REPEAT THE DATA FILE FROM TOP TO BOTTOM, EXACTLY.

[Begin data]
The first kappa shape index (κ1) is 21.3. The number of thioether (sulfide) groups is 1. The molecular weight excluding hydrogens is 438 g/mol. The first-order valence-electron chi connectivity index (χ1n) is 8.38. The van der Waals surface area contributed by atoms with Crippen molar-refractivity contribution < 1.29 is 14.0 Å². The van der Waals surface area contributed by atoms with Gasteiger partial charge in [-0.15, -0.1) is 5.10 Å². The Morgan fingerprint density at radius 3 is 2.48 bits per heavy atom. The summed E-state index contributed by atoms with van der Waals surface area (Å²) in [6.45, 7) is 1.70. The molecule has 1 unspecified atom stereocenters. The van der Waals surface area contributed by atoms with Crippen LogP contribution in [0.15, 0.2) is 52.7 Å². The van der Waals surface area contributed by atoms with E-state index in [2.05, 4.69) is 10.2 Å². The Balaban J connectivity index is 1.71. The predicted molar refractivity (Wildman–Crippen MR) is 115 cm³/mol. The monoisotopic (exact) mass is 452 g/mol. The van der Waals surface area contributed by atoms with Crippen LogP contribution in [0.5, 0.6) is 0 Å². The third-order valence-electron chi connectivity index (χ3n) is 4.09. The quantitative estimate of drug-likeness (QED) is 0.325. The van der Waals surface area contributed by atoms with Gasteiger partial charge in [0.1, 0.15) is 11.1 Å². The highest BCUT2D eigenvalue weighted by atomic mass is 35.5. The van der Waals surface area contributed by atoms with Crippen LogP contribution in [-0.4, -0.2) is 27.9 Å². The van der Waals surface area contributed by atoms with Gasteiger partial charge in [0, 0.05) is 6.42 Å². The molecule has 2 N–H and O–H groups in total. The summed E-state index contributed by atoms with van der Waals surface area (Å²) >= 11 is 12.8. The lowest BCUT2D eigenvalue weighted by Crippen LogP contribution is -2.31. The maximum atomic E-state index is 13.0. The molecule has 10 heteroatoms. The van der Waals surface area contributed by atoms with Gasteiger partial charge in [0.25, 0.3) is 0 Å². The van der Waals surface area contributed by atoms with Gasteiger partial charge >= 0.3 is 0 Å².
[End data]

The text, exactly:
The first kappa shape index (κ1) is 21.3. The number of thioether (sulfide) groups is 1. The molecular weight excluding hydrogens is 438 g/mol. The first-order valence-electron chi connectivity index (χ1n) is 8.38. The van der Waals surface area contributed by atoms with Crippen molar-refractivity contribution < 1.29 is 14.0 Å². The van der Waals surface area contributed by atoms with Gasteiger partial charge in [-0.15, -0.1) is 5.10 Å². The Morgan fingerprint density at radius 3 is 2.48 bits per heavy atom. The summed E-state index contributed by atoms with van der Waals surface area (Å²) in [6.45, 7) is 1.70. The molecule has 1 unspecified atom stereocenters. The van der Waals surface area contributed by atoms with Crippen LogP contribution in [0.15, 0.2) is 52.7 Å². The van der Waals surface area contributed by atoms with E-state index in [2.05, 4.69) is 10.2 Å². The Balaban J connectivity index is 1.71. The predicted molar refractivity (Wildman–Crippen MR) is 115 cm³/mol. The monoisotopic (exact) mass is 452 g/mol. The van der Waals surface area contributed by atoms with Crippen LogP contribution in [0.5, 0.6) is 0 Å². The third-order valence-electron chi connectivity index (χ3n) is 4.09. The quantitative estimate of drug-likeness (QED) is 0.325. The van der Waals surface area contributed by atoms with Gasteiger partial charge in [0.1, 0.15) is 11.1 Å². The highest BCUT2D eigenvalue weighted by atomic mass is 35.5. The van der Waals surface area contributed by atoms with Crippen LogP contribution in [-0.4, -0.2) is 27.9 Å². The van der Waals surface area contributed by atoms with Gasteiger partial charge in [0, 0.05) is 6.42 Å². The molecule has 2 N–H and O–H groups in total. The summed E-state index contributed by atoms with van der Waals surface area (Å²) >= 11 is 12.8. The lowest BCUT2D eigenvalue weighted by Crippen LogP contribution is -2.31. The maximum atomic E-state index is 13.0. The molecule has 10 heteroatoms. The van der Waals surface area contributed by atoms with Gasteiger partial charge in [0.25, 0.3) is 0 Å². The van der Waals surface area contributed by atoms with Gasteiger partial charge >= 0.3 is 0 Å².